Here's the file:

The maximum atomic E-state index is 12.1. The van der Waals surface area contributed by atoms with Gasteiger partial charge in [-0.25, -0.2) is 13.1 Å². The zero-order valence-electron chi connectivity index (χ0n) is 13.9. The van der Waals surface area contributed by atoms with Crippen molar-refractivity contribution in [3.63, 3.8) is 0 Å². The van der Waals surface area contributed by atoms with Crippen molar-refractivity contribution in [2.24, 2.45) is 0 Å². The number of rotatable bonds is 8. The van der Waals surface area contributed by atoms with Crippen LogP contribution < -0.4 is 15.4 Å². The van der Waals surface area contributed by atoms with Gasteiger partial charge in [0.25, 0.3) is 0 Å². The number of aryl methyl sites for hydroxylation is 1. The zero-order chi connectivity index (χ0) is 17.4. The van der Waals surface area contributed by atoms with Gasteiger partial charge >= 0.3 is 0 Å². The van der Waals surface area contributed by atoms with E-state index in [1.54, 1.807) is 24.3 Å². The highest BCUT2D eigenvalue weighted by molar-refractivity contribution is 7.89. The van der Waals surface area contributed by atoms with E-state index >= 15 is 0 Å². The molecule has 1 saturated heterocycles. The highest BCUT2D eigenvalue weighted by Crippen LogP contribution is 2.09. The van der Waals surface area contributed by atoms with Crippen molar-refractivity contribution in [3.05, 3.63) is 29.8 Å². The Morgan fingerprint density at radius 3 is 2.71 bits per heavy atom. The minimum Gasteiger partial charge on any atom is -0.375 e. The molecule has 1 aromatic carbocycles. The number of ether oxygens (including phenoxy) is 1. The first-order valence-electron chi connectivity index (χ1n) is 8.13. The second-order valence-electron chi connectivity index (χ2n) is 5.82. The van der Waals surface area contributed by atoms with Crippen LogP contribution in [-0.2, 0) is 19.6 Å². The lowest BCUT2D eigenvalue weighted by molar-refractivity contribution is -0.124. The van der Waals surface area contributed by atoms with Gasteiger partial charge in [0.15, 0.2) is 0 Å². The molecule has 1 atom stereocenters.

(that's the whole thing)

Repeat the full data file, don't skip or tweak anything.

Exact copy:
The maximum atomic E-state index is 12.1. The van der Waals surface area contributed by atoms with Gasteiger partial charge in [-0.25, -0.2) is 13.1 Å². The zero-order valence-electron chi connectivity index (χ0n) is 13.9. The van der Waals surface area contributed by atoms with Crippen molar-refractivity contribution in [3.63, 3.8) is 0 Å². The van der Waals surface area contributed by atoms with Crippen molar-refractivity contribution in [2.24, 2.45) is 0 Å². The number of rotatable bonds is 8. The van der Waals surface area contributed by atoms with Crippen LogP contribution < -0.4 is 15.4 Å². The van der Waals surface area contributed by atoms with Gasteiger partial charge in [0.25, 0.3) is 0 Å². The number of aryl methyl sites for hydroxylation is 1. The zero-order chi connectivity index (χ0) is 17.4. The van der Waals surface area contributed by atoms with Gasteiger partial charge >= 0.3 is 0 Å². The van der Waals surface area contributed by atoms with E-state index in [1.54, 1.807) is 24.3 Å². The highest BCUT2D eigenvalue weighted by molar-refractivity contribution is 7.89. The van der Waals surface area contributed by atoms with E-state index >= 15 is 0 Å². The molecule has 1 saturated heterocycles. The highest BCUT2D eigenvalue weighted by Crippen LogP contribution is 2.09. The van der Waals surface area contributed by atoms with Crippen molar-refractivity contribution in [3.05, 3.63) is 29.8 Å². The Morgan fingerprint density at radius 3 is 2.71 bits per heavy atom. The minimum Gasteiger partial charge on any atom is -0.375 e. The molecule has 1 aromatic carbocycles. The number of ether oxygens (including phenoxy) is 1. The first-order valence-electron chi connectivity index (χ1n) is 8.13. The second-order valence-electron chi connectivity index (χ2n) is 5.82. The van der Waals surface area contributed by atoms with Crippen LogP contribution in [-0.2, 0) is 19.6 Å². The lowest BCUT2D eigenvalue weighted by molar-refractivity contribution is -0.124. The van der Waals surface area contributed by atoms with Gasteiger partial charge in [0.15, 0.2) is 0 Å². The molecule has 1 atom stereocenters.